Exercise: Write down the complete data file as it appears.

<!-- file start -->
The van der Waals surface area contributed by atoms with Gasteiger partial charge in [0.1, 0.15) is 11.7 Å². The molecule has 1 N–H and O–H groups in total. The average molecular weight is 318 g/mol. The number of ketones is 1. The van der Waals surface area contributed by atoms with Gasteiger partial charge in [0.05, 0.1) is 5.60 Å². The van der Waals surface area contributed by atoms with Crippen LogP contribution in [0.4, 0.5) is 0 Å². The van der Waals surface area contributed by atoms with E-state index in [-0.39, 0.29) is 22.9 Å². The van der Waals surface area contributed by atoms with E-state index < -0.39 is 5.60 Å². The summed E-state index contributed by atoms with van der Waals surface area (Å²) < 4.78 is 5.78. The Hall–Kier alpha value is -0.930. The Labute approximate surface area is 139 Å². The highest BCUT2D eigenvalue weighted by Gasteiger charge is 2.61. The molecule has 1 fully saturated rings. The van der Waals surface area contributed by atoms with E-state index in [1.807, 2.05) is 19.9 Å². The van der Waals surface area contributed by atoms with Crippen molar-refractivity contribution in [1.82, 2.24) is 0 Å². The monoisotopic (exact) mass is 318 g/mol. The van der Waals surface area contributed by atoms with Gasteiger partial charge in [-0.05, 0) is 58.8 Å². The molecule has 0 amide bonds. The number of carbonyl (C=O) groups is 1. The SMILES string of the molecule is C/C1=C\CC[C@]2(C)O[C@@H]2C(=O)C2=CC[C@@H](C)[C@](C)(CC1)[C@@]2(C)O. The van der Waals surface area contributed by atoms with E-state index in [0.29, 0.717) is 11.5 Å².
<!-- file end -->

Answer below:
The van der Waals surface area contributed by atoms with Gasteiger partial charge in [0.1, 0.15) is 11.7 Å². The molecule has 1 N–H and O–H groups in total. The average molecular weight is 318 g/mol. The number of ketones is 1. The van der Waals surface area contributed by atoms with Gasteiger partial charge in [0.05, 0.1) is 5.60 Å². The van der Waals surface area contributed by atoms with Crippen LogP contribution in [0.4, 0.5) is 0 Å². The van der Waals surface area contributed by atoms with E-state index in [-0.39, 0.29) is 22.9 Å². The van der Waals surface area contributed by atoms with E-state index < -0.39 is 5.60 Å². The summed E-state index contributed by atoms with van der Waals surface area (Å²) < 4.78 is 5.78. The Hall–Kier alpha value is -0.930. The Labute approximate surface area is 139 Å². The highest BCUT2D eigenvalue weighted by Gasteiger charge is 2.61. The molecule has 1 fully saturated rings. The van der Waals surface area contributed by atoms with E-state index in [1.807, 2.05) is 19.9 Å². The van der Waals surface area contributed by atoms with Crippen molar-refractivity contribution in [1.82, 2.24) is 0 Å². The monoisotopic (exact) mass is 318 g/mol. The van der Waals surface area contributed by atoms with Gasteiger partial charge in [-0.05, 0) is 58.8 Å². The molecule has 0 amide bonds. The number of carbonyl (C=O) groups is 1. The SMILES string of the molecule is C/C1=C\CC[C@]2(C)O[C@@H]2C(=O)C2=CC[C@@H](C)[C@](C)(CC1)[C@@]2(C)O. The van der Waals surface area contributed by atoms with E-state index in [0.29, 0.717) is 11.5 Å².